- S. J. Turner
(b London, Feb 26, 1951).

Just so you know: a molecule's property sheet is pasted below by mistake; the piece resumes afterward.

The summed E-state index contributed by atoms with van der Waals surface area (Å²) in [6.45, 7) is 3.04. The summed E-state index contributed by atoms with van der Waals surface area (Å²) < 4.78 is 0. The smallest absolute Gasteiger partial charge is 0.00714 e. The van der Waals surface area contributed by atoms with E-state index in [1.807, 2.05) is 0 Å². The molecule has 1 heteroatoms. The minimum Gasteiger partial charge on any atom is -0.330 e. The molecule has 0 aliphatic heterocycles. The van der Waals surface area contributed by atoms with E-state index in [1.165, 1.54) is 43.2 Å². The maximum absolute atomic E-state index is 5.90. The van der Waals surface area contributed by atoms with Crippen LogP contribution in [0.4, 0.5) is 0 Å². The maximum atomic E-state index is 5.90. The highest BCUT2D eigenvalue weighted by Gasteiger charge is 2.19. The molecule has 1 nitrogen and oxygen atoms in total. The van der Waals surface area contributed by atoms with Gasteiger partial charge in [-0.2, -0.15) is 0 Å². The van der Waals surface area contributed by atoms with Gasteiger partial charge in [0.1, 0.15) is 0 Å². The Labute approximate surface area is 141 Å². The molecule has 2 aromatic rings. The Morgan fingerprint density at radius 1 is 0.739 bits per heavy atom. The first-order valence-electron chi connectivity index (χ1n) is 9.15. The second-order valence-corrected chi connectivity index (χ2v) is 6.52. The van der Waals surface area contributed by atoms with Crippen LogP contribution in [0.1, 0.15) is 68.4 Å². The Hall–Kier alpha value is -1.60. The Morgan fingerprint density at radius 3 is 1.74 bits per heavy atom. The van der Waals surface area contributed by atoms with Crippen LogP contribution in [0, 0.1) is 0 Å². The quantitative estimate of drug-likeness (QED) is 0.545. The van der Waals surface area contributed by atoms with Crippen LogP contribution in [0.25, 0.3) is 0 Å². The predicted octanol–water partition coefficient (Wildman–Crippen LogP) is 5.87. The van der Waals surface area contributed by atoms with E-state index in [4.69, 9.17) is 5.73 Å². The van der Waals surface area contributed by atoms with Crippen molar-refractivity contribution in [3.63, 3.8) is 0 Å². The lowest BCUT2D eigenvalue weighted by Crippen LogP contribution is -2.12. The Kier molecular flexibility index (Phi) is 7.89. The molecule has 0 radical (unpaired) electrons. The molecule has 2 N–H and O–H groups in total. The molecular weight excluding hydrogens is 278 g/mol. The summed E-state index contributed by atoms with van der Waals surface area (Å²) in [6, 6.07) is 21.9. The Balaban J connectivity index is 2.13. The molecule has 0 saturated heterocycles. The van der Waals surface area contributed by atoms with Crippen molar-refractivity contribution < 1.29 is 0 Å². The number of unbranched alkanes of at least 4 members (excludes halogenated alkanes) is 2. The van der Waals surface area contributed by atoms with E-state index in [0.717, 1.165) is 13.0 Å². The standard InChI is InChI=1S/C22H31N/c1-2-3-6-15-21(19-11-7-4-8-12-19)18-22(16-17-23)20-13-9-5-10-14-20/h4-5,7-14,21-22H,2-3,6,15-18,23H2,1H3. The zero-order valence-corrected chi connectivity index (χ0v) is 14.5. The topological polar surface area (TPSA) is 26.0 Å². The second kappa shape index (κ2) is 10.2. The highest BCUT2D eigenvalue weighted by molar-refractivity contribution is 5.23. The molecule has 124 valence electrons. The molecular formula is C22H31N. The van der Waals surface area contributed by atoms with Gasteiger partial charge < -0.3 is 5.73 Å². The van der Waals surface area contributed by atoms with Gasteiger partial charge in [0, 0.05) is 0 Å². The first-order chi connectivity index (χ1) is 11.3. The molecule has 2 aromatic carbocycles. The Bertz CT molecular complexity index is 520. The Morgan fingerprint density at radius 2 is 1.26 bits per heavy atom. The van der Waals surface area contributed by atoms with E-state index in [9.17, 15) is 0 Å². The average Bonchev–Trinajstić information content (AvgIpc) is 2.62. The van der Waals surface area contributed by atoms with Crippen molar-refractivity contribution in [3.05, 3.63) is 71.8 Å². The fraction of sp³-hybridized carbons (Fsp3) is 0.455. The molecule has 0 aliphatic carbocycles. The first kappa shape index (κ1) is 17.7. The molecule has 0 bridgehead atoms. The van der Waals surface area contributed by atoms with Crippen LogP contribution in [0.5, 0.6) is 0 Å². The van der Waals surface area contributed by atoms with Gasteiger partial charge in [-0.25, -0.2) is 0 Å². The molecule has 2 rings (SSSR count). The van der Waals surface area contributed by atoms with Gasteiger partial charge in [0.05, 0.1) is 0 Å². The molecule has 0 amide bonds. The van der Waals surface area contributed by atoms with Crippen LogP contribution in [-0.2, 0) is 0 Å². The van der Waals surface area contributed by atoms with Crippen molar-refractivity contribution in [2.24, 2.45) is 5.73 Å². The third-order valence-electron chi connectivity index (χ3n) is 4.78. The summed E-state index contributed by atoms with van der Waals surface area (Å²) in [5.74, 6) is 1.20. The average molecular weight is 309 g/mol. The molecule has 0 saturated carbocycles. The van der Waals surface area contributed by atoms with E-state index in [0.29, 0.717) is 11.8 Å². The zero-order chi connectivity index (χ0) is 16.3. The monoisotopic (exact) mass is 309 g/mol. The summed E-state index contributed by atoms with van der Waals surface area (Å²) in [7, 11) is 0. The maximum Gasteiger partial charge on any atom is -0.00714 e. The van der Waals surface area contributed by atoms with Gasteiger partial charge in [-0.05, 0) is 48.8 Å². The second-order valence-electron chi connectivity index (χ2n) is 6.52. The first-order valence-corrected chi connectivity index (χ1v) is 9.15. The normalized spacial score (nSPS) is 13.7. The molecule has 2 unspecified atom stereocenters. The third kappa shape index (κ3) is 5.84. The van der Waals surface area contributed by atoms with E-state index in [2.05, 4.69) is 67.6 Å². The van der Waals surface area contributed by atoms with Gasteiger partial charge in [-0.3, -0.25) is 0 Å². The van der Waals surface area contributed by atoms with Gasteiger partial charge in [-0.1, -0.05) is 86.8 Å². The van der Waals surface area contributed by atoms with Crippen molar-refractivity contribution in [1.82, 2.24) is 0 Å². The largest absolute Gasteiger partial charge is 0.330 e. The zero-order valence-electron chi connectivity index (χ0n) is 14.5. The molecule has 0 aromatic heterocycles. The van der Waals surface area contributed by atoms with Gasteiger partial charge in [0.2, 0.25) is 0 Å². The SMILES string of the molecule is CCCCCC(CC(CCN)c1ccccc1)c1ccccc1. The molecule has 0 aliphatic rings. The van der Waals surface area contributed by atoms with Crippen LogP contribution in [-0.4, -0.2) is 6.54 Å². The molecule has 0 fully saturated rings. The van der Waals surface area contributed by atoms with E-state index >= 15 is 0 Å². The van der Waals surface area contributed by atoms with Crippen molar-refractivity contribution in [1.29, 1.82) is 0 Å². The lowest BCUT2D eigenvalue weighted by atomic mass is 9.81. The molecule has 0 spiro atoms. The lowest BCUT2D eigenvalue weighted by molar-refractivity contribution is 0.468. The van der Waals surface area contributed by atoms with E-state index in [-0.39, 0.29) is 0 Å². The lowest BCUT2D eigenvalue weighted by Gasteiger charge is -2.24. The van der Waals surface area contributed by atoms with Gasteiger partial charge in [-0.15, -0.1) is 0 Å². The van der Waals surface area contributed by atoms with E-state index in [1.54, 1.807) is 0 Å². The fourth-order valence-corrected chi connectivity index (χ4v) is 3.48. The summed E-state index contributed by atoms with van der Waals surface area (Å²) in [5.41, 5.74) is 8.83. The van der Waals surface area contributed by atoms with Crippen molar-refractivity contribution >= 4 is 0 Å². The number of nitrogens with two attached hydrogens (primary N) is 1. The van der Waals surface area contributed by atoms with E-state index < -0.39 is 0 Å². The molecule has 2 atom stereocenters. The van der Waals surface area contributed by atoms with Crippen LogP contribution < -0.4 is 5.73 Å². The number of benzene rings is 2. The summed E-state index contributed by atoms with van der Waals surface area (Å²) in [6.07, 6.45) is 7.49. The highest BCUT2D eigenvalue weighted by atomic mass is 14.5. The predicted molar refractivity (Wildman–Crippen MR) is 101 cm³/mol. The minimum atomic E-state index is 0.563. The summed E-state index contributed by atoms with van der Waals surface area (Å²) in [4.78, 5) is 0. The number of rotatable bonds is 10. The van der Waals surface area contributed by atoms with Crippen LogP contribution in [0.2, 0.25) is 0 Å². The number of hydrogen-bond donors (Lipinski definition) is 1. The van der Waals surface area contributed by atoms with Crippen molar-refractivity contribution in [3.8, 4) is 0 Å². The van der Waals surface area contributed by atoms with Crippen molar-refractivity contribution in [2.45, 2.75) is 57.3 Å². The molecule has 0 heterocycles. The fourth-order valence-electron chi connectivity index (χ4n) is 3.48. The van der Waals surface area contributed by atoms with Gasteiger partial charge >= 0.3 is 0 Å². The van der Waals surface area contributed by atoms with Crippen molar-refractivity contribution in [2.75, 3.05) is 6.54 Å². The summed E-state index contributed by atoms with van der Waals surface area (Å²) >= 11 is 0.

English draughtsman. He studied at Teesside College of Art, Middlesbrough, and Leeds University, graduating in fine art in 1974. He became a freelance cartoonist in 1977, after a brief spell teaching in Birmingham, where his earliest strip ‘Maxwell the Mutant’ appeared in the alternative paper Broadside. His first paid work featured in the comic Whoopee!, and he went on to draw for many other publications, including New Society, Social Work Today, Leveller (‘Lord God Almighty’ strip) and the New Musical Express. The strip ‘Maggie’s Farm’ first appeared in London’s Time Out (1979–81) and was continued in City Limits (1982–6). Bell also contributed large colour cartoons for the New Statesman & Society. However, his work appeared most consistently in The Guardian (from 1981), to which he contributed editorial cartoons and the topical ‘If …’ strip. The latter features numerous animal characters, such as a family of penguins, a monkey and a cat called Socks. The British Prime Minister Margaret Thatcher was frequently depicted as the Iron Lady or slant-eyed psychopath, while her successor, John Major, was habitually drawn wearing aertex Y-front underpants on the outside of his trousers, a metaphor for his inadequacy. Bell, considered one of the foremost English cartoon satirists, chronicled the dramatic political events of the 1980s and 1990s. He has also made animation shorts for television. He was influenced by the underground comic artist Robert Crumb (...